This topic should explain how to start out mixing your own glazes
Equipment you will need
Your kiln type will determine at which temperatures and atmospheres you can fire glazes.
- Most potters use electric kilns and fire mid-range temperature in an oxidation atmosphere. If you have just purchased an electric kiln and do not know which temperature to use, just start out with the most popular temperature of Orton Cone 6.
- If you work in a community studio you may have access to high-temperature firings in either reduction or oxidation atmospheres. Check with your studio technician and verify the exact Orton Cone they fire to.
Orton Cones measure heatwork. More information about cones here. To be added. Once you have decided what temperature you will be firing to, you should buy three sets of cones. For example, if you fire to Orton Cone 6 you should also use Orton Cone 5 (a warning cone) and Orton Cone 7 (a guard cone).
You MUST wear an OSHA-approved mask at all times when working with dry glaze materials and spraying glazes. Your mask should only be removed when all materials in your glaze batch are fully soaked in water. For more information, see Studio Dust by Mark Goldberg
It’s preferable to have a number of different containers for different batch sizes. The name of the glaze and ideally the full recipe and batch size should be written on the container. Glaze notes like best specific gravity for application can also be added. Rather than writing directly on the bucket, attach tape or a tag and write on that. If you only write information on the bucket lids you will be guaranteed at some point to accidentally mix up glazes…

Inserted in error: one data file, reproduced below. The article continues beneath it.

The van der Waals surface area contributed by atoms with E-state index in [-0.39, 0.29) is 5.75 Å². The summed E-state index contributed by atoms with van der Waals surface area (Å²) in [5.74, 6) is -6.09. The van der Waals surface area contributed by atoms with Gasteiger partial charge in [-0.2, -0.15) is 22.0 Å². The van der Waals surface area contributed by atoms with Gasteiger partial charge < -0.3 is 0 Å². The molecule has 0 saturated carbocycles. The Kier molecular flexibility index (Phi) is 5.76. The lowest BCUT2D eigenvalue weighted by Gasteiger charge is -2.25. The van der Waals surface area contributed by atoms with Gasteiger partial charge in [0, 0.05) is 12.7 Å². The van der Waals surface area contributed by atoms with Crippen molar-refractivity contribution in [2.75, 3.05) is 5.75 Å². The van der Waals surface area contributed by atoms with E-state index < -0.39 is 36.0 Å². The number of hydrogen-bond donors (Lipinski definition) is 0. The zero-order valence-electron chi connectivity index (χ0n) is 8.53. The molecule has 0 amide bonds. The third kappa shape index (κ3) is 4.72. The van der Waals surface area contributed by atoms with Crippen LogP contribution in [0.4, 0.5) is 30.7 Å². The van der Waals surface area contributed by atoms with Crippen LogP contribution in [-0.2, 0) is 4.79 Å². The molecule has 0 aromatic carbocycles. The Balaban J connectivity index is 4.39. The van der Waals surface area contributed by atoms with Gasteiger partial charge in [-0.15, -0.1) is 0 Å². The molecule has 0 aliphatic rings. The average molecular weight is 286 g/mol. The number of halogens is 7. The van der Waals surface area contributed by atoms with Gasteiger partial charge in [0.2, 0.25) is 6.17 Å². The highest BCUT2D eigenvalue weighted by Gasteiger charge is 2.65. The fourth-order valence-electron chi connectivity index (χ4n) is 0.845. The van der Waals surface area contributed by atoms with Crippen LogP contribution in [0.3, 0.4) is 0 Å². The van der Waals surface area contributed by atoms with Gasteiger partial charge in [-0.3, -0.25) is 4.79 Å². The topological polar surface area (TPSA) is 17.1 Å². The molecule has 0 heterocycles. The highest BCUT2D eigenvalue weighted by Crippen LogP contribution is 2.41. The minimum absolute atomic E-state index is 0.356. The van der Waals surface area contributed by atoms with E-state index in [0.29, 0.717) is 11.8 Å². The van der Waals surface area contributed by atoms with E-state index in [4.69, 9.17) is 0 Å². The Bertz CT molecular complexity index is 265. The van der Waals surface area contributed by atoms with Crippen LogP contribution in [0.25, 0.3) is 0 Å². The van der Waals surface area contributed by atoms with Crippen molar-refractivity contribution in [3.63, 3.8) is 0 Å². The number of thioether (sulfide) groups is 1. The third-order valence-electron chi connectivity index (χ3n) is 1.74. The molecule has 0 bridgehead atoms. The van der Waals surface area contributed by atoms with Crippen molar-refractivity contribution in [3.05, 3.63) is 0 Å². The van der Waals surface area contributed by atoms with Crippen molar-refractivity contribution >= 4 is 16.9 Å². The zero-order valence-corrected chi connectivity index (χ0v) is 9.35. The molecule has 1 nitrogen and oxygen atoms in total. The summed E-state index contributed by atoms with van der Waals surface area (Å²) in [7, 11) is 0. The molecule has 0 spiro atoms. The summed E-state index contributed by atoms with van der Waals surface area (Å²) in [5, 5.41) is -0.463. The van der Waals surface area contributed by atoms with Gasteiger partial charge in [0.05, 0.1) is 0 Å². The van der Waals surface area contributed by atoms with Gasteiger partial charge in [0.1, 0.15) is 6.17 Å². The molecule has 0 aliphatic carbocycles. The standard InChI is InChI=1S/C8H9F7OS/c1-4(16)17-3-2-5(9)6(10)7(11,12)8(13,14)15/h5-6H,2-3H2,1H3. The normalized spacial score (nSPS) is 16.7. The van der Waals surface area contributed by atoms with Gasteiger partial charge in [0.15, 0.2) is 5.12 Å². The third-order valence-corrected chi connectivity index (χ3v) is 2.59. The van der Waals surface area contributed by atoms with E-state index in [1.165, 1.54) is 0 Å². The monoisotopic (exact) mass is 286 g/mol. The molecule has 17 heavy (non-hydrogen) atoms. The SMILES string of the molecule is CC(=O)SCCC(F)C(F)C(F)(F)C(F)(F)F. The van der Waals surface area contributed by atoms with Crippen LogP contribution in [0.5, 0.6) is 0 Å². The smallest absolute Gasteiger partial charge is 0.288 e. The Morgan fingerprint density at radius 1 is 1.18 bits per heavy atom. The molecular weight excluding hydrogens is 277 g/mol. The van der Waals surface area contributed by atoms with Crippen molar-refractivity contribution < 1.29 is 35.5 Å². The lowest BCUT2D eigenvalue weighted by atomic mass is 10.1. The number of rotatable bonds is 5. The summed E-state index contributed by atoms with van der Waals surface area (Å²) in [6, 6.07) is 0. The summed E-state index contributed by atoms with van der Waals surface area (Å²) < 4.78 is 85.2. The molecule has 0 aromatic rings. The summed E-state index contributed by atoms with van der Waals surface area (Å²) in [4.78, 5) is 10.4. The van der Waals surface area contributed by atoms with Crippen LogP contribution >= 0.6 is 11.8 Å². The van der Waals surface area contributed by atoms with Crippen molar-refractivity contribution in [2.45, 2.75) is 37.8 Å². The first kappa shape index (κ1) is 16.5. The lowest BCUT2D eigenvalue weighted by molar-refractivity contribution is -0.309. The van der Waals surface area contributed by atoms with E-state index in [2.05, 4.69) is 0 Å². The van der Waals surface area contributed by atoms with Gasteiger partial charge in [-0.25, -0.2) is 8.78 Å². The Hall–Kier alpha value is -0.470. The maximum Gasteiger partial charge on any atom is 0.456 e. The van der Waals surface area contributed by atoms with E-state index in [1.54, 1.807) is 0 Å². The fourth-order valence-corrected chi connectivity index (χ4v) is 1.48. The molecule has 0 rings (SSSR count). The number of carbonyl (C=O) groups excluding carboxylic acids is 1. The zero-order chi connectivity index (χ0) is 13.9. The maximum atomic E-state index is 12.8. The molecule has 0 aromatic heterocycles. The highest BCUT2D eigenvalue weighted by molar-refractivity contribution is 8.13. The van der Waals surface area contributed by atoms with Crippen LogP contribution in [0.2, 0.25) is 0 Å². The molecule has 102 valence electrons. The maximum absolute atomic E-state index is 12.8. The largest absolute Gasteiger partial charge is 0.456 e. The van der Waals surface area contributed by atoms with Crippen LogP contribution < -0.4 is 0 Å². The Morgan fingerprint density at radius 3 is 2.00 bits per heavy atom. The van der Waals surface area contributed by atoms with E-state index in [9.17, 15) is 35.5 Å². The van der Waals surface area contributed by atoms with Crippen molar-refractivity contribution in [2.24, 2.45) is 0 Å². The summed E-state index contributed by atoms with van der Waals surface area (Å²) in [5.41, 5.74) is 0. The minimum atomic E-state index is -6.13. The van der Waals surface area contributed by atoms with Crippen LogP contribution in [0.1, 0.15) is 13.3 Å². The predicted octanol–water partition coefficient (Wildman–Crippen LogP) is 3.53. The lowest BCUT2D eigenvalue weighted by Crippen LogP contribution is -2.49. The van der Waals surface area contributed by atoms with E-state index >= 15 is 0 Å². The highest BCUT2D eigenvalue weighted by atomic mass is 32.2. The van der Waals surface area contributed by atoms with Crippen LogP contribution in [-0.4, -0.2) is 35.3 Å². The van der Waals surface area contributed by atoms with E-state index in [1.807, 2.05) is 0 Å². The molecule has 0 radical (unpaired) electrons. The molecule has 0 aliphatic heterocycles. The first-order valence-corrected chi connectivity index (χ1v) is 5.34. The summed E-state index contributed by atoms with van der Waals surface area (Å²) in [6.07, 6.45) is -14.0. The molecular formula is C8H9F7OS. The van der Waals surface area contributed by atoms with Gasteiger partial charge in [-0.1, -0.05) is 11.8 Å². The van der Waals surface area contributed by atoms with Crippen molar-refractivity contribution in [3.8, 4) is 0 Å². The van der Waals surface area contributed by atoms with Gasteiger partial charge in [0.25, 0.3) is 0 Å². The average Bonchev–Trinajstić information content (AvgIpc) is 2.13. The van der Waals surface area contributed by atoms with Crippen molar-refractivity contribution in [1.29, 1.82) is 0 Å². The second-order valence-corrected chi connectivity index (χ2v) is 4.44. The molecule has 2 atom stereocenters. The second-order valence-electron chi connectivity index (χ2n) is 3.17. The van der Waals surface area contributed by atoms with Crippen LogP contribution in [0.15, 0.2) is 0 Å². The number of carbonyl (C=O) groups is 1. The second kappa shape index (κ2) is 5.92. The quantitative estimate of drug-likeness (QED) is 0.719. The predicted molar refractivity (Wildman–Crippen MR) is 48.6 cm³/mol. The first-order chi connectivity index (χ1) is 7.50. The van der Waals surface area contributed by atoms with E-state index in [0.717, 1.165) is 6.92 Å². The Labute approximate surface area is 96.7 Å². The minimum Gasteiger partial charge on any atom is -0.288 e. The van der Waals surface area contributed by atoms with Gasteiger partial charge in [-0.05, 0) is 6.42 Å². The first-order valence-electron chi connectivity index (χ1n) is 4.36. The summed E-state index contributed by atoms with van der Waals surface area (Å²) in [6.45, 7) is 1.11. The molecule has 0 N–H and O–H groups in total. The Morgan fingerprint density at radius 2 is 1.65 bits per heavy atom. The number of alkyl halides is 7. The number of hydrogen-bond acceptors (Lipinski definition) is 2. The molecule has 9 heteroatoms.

Base materials make up the bulk of the glaze, and therefore you will need to purchase larger quantities of these ingredients…
Mid-fire Basic Base Materials
- Neph Sy
- Kaolin (EPK)
- Frit 3124 or Gerstley Borate
High-fire Basic Base Materials
- Potash or Neph Sye.
- Silica. Describe here
- Kaolin. Describe here
- Whiting. Describe here
Example glazes you can make with these ingredients:
The second round of materials would be Potash Fledspar, Talc, Strontium Carb, Barium Carb, Zinc Oxide, Manganese, Nickle
Additional Materials: Colorants and Opacifiers
Colorants and opacifiers are usually added in addition to a glaze’s base materials. You can purchase these materials in much smaller quantities, even just a hundred grams will last a long time if you are making small batches of glaze tests.
- Iron: Red Iron Oxide
- Cobalt: Cobalt Carb.
- Copper: Copper Carb
- Chrome: Chrome Ox
- Rutile: Rutile and/or Titanium